By Mary Ellen Bianco

Victoria Vorholt, age 22, will graduate this month from Emory University in Atlanta with a bachelor of science in Neuroscience and Behavioral Biology. The Louisville native is applying to medical schools for entry in the fall of 2017. But she’s had to learn to manage more than just her schoolwork and activities.

Ten years ago, Victoria was diagnosed with type 1 diabetes (T1D). “It’s kind of tough since I’m in college,” she says. “My biggest challenge is paying enough attention to my health so that I feel good without letting the stress of monitoring it get in my way of things that I want to do.”

Victoria’s disease hasn’t kept her from enjoying activities such as canyoneering. 

T1D is an autoimmune disease in which the pancreas stops producing insulin, a hormone needed to get energy from food. It can suddenly affect both children and adults at any age, and its onset has nothing to do with diet or lifestyle. It’s a distinct disease from type 2 diabetes and affects 5 percent of the approximately 29 million Americans who have diabetes.

Victoria must monitor her blood sugar levels constantly. She uses a Dexcom brand continuous glucose monitor (CGM) that has a small sensor underneath the skin on her thigh. A wireless transmitter on the sensor sends information to an app on her iPhone. She calibrates it twice a day after doing a finger stick. “When I was first diagnosed at age 11, my parents and I had to check my blood eight to 12 times per day and every night to see if my sugar level was low, high, or in range,” Victoria says.

To help keep her blood sugar levels under control, Victoria wears an OmniPod insulin pump taped to her back. The small pod has a catheter that goes under the skin, delivering insulin 24 hours a day. “I started using the pump my freshman year at Sacred Heart,” Victoria says. “Before that, I gave myself up to six injections of insulin a day.”

Victoria recalls a funny story: When she was first diagnosed, her father, Pete, was giving her a shot with an insulin pen. He dropped it, which left the needle in her arm. “I decided to do it myself after that,” she says.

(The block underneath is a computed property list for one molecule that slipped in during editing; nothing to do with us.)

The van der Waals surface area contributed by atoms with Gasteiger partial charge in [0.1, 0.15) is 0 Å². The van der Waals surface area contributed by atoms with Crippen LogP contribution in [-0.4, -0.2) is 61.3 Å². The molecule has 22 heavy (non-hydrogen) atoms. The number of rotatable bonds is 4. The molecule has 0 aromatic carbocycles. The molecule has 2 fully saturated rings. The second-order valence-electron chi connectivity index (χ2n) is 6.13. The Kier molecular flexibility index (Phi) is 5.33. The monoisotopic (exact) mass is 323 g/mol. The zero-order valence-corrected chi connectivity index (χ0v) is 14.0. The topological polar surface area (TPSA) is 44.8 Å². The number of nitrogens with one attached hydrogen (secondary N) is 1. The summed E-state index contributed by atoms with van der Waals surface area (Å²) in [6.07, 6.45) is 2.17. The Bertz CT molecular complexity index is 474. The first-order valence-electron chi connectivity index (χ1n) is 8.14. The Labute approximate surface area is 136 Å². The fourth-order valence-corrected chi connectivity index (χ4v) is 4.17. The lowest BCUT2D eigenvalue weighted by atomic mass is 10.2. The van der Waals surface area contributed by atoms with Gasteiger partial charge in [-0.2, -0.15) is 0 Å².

Victoria met with Senator Mitch McConnell at the 2015 JDRF Children’s Congress to discuss legislation promoting type 1 diabetes research and technology. 

Victoria calculates her insulin-to-carbohydrate ratio to figure out how much insulin to take at meals. In addition, she must take into account her exercise schedule and adjust doses accordingly. Five carbohydrates equals one unit of insulin. “I run almost every day, and I’ve been able to run in two half-marathons,” Victoria says. “My insulin may start out high, and then it crashes. It’s frustrating when I feel like I’ve done everything ahead of time.”

Victoria says she’s excited that with the support of the Juvenile Diabetes Research Foundation (JDRF), an artificial pancreas project is currently in human clinical trials. She plans to be a participant this summer under the supervision of her doctor in Atlanta. Her expectations are that the Food and Drug Administration will approve it by the spring of 2017. “It will cut out human error,” Victoria says. A new computer algorithm on a smartphone or other device will enable the CGM and insulin pump to communicate. “The artificial pancreas will completely take over,” Victoria says. “I’ll definitely be relieved when a computer takes the worry away from me.”

With her blood sugars at more consistent levels, Victoria can look forward to a healthier future that includes meeting her goal of becoming a doctor.